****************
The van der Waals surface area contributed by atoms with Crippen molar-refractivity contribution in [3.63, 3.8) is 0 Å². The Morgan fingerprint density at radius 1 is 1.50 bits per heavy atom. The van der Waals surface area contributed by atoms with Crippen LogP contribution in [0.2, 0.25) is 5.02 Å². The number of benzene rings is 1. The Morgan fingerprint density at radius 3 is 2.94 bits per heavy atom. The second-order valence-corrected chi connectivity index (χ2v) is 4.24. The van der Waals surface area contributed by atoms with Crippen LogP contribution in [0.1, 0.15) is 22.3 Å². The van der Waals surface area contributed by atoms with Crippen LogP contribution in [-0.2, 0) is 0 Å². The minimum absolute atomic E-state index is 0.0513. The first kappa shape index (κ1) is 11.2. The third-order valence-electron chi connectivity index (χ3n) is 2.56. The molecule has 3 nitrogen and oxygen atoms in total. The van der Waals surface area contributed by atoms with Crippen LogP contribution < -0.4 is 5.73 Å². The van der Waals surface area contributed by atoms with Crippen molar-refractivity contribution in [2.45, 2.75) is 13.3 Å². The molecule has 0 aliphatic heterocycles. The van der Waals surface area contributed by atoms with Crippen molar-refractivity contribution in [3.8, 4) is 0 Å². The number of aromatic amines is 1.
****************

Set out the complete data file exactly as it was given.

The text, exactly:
The van der Waals surface area contributed by atoms with Crippen molar-refractivity contribution in [3.63, 3.8) is 0 Å². The Morgan fingerprint density at radius 1 is 1.50 bits per heavy atom. The van der Waals surface area contributed by atoms with Crippen LogP contribution in [0.2, 0.25) is 5.02 Å². The number of benzene rings is 1. The Morgan fingerprint density at radius 3 is 2.94 bits per heavy atom. The second-order valence-corrected chi connectivity index (χ2v) is 4.24. The van der Waals surface area contributed by atoms with Crippen LogP contribution in [0.1, 0.15) is 22.3 Å². The van der Waals surface area contributed by atoms with Crippen LogP contribution in [-0.2, 0) is 0 Å². The minimum absolute atomic E-state index is 0.0513. The first kappa shape index (κ1) is 11.2. The third-order valence-electron chi connectivity index (χ3n) is 2.56. The molecule has 3 nitrogen and oxygen atoms in total. The van der Waals surface area contributed by atoms with Crippen LogP contribution < -0.4 is 5.73 Å². The van der Waals surface area contributed by atoms with Crippen molar-refractivity contribution in [2.45, 2.75) is 13.3 Å². The molecule has 0 aliphatic heterocycles. The van der Waals surface area contributed by atoms with Crippen molar-refractivity contribution in [3.8, 4) is 0 Å². The number of aromatic amines is 1.